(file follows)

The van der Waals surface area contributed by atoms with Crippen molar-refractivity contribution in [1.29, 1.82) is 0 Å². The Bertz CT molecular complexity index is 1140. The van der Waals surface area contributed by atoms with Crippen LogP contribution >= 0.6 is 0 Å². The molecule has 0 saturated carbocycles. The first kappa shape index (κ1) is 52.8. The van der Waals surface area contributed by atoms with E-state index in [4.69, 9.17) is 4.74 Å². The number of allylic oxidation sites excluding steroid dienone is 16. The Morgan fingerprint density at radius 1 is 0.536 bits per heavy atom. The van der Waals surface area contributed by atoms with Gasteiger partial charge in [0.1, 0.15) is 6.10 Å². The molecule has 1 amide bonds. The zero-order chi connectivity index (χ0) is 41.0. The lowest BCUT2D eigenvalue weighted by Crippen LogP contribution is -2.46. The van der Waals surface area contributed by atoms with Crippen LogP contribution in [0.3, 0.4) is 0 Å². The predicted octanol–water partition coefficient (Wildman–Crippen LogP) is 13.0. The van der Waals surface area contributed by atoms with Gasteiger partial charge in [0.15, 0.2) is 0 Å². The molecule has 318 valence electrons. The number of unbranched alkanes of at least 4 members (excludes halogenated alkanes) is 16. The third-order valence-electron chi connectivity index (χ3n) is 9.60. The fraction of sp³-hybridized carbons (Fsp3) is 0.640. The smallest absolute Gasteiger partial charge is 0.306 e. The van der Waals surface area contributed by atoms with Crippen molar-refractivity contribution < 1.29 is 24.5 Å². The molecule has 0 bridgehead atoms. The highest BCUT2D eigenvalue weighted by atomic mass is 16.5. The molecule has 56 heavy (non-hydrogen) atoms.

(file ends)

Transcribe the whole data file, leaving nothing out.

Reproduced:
The van der Waals surface area contributed by atoms with Crippen molar-refractivity contribution in [1.29, 1.82) is 0 Å². The Bertz CT molecular complexity index is 1140. The van der Waals surface area contributed by atoms with Crippen LogP contribution >= 0.6 is 0 Å². The molecule has 0 saturated carbocycles. The first kappa shape index (κ1) is 52.8. The van der Waals surface area contributed by atoms with E-state index in [4.69, 9.17) is 4.74 Å². The number of allylic oxidation sites excluding steroid dienone is 16. The Morgan fingerprint density at radius 1 is 0.536 bits per heavy atom. The van der Waals surface area contributed by atoms with Gasteiger partial charge in [0.1, 0.15) is 6.10 Å². The molecule has 1 amide bonds. The zero-order chi connectivity index (χ0) is 41.0. The lowest BCUT2D eigenvalue weighted by Crippen LogP contribution is -2.46. The van der Waals surface area contributed by atoms with Crippen LogP contribution in [0.3, 0.4) is 0 Å². The predicted octanol–water partition coefficient (Wildman–Crippen LogP) is 13.0. The van der Waals surface area contributed by atoms with Gasteiger partial charge in [0.15, 0.2) is 0 Å². The molecule has 318 valence electrons. The number of unbranched alkanes of at least 4 members (excludes halogenated alkanes) is 16. The third-order valence-electron chi connectivity index (χ3n) is 9.60. The fraction of sp³-hybridized carbons (Fsp3) is 0.640. The smallest absolute Gasteiger partial charge is 0.306 e. The van der Waals surface area contributed by atoms with Crippen molar-refractivity contribution < 1.29 is 24.5 Å². The molecule has 0 bridgehead atoms. The highest BCUT2D eigenvalue weighted by atomic mass is 16.5. The molecule has 56 heavy (non-hydrogen) atoms.